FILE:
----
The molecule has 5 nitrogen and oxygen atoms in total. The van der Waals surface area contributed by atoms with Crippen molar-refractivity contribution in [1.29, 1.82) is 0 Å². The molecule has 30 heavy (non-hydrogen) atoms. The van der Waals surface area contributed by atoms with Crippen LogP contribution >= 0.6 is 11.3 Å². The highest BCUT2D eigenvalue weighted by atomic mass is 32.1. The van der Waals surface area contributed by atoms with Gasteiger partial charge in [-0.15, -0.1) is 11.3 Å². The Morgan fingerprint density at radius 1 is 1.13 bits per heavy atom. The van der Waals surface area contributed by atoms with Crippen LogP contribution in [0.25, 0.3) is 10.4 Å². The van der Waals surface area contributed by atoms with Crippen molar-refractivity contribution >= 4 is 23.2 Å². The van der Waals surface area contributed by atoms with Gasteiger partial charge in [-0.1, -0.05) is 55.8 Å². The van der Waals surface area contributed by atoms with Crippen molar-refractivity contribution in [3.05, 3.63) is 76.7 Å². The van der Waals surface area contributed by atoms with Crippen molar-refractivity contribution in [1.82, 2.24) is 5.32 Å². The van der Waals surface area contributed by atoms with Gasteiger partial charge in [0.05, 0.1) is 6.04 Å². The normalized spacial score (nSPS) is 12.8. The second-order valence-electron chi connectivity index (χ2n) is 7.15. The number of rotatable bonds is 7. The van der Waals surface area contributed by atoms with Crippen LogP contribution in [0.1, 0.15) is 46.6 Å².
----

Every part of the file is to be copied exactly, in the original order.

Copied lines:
The molecule has 5 nitrogen and oxygen atoms in total. The van der Waals surface area contributed by atoms with Crippen molar-refractivity contribution in [1.29, 1.82) is 0 Å². The molecule has 30 heavy (non-hydrogen) atoms. The van der Waals surface area contributed by atoms with Crippen LogP contribution >= 0.6 is 11.3 Å². The highest BCUT2D eigenvalue weighted by atomic mass is 32.1. The van der Waals surface area contributed by atoms with Gasteiger partial charge in [-0.15, -0.1) is 11.3 Å². The Morgan fingerprint density at radius 1 is 1.13 bits per heavy atom. The van der Waals surface area contributed by atoms with Crippen LogP contribution in [0.25, 0.3) is 10.4 Å². The van der Waals surface area contributed by atoms with Crippen molar-refractivity contribution >= 4 is 23.2 Å². The van der Waals surface area contributed by atoms with Gasteiger partial charge in [-0.1, -0.05) is 55.8 Å². The van der Waals surface area contributed by atoms with Crippen molar-refractivity contribution in [3.05, 3.63) is 76.7 Å². The van der Waals surface area contributed by atoms with Crippen molar-refractivity contribution in [1.82, 2.24) is 5.32 Å². The van der Waals surface area contributed by atoms with Gasteiger partial charge in [0.05, 0.1) is 6.04 Å². The normalized spacial score (nSPS) is 12.8. The second-order valence-electron chi connectivity index (χ2n) is 7.15. The number of rotatable bonds is 7. The van der Waals surface area contributed by atoms with Crippen LogP contribution in [0.1, 0.15) is 46.6 Å².